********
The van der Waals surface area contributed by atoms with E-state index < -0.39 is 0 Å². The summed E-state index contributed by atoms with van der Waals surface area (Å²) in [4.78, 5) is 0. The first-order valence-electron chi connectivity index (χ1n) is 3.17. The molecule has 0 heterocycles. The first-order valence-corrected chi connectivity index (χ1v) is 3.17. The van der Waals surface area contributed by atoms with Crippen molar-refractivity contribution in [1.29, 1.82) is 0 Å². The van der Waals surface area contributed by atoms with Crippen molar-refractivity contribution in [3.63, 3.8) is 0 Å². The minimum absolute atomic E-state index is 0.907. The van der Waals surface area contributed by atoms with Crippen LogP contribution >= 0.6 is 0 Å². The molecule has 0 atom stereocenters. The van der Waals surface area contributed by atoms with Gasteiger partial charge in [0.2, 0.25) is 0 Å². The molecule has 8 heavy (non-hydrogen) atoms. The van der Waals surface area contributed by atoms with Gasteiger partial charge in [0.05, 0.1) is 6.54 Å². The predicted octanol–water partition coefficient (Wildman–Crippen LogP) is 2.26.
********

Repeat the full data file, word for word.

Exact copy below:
The van der Waals surface area contributed by atoms with E-state index < -0.39 is 0 Å². The summed E-state index contributed by atoms with van der Waals surface area (Å²) in [4.78, 5) is 0. The first-order valence-electron chi connectivity index (χ1n) is 3.17. The molecule has 0 heterocycles. The first-order valence-corrected chi connectivity index (χ1v) is 3.17. The van der Waals surface area contributed by atoms with Crippen molar-refractivity contribution in [1.29, 1.82) is 0 Å². The van der Waals surface area contributed by atoms with Crippen molar-refractivity contribution in [3.63, 3.8) is 0 Å². The minimum absolute atomic E-state index is 0.907. The van der Waals surface area contributed by atoms with Crippen LogP contribution >= 0.6 is 0 Å². The molecule has 0 atom stereocenters. The van der Waals surface area contributed by atoms with Gasteiger partial charge in [0.2, 0.25) is 0 Å². The molecule has 8 heavy (non-hydrogen) atoms. The van der Waals surface area contributed by atoms with Gasteiger partial charge in [0.05, 0.1) is 6.54 Å². The predicted octanol–water partition coefficient (Wildman–Crippen LogP) is 2.26.